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India set to sip Jungpana Darjeeling
The Times of India Jul 26 2014
Although an Indianowned 115-year-old brew that's acclaimed by its worldwide connoisseurs, Jungpana Darjeeling has never been a known name to the lovers of the finest Darjeeling tea in the country .
The elusive Darjeeling brand -which has been catalogued at the royal grocer Fortnum and Mason's Diamond Jubilee Tea Salon, across all top hospitality places and high-end global markets -will now be available in India in tea bags and branded loose format.
So far, the leaves coming from the southern slopes of Darjeeling had always been sold through auctioneers and private sales via brokers to every other part of the world except India. Started by legendary British planter Henry Montgomery Lennox in 1899, the Jungpana Tea Estate was acquired by the Kejriwals in 1956 from the Ranas of Nepal, who had acquired the garden following the departure of the British.
Shantanu Kejriwal, the third-generation tea planter and current owner of Jungpana, told TOI: “I missed the bus in the US market to brands like Makaibari and Ambootia. This time, I can't afford to make the same mistake in India. I am already late, so I have decided to take the select retail path as soon as possible. If not now, some other brands might grab the space.“
Initially, the planter would open Jungpana counters at two high-end shopping malls each in Kolkata, Mumbai, Delhi and later in Bangalore. Kejriwal has already spoken to top shopping mall brands like Spencers and plans to unveil exclusive Jungpana tea counters within two months' time.
Apack of ten Jungpana pyramid tea bags -of first flush, second flush and green varieties -would be priced at Rs 250 in India. Jungpana loose first flush black, oolong/green and post second flush will be sold for Rs 5,000, Rs 3,000 and Rs 2,500 per kg respectively in India. On the availability of customers of such a high-value tea in India, Kejriwal claimed, “I will be selling it in retail coun ters at nearly wholesale prices in India, which would be almost one-fourth the European market rates. Young Indian tea buyers wouldn't mind paying more for it, which would still be lesser in price than a can of cola, unit-wise.“
Arun N Singh, MD, Goodricke group, which owns another iconic Darjeeling tea brand Castleton, welcomed Kejriwal's decision to retail Jungpana tea. Singh, who is also the chairman of the Indian Tea Association (ITA), said, “It's good that Indian buyers will have more options among the finest quality tea brands. India is a huge and mature market and it will be better if Jungpana steps in.“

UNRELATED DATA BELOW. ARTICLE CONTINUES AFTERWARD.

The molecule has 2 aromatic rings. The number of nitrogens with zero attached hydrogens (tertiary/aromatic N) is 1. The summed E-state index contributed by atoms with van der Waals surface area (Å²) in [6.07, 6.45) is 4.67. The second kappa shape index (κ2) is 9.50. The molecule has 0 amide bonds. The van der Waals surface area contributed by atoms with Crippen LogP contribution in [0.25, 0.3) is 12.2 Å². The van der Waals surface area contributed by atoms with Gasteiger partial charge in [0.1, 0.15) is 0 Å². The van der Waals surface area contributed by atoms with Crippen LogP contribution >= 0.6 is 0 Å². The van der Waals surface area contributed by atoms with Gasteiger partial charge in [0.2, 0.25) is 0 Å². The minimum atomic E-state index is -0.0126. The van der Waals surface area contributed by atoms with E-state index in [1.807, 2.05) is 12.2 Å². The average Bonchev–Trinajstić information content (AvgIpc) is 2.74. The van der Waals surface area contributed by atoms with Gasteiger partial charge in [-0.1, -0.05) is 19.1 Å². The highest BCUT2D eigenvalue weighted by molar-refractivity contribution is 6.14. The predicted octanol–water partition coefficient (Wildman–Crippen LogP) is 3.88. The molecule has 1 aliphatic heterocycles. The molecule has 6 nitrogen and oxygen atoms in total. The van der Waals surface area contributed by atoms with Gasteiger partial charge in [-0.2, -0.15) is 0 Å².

For the last few years, the brand Jungpana has been consistently fetching one of the top average prices at the auction houses and private sales bodies. According to last available figures from J Thomas & Co Pvt Ltd, one of the world's oldest and largest tea auctioneers, on an average, Jungpana sold at Rs 856.33 a kg -its nearest Darjeeling brand Castleton fetched Rs 569.15 -from April to the second week of November.
The quantities involved
August 2016, 2017
Darjeeling tea, the country's first geographical indication (GI)-protected product. `Brand Darjeeling' commands the highest price tags in the world.
Kolkata -based J Thomas & Co, the world's largest and oldest tea auctioneer, and two other tea-broking firms received 201sacks of tea to be sold in early August 2017 [due to disturbances]. During the same period 2016, they had brokered 4,933 packages of tea.
“Of the 8.5 million kg of Darjeeling tea produced 2016, around 6 million kg was sold by gardens to private customers, several of them overseas buyers. The rest made it to the auction centres,“ said Darjeeling Tea Association chairman Binod Mohan.This year, less than 2.5 million kg of tea leaves have been produced so far, of which 85% have been exported.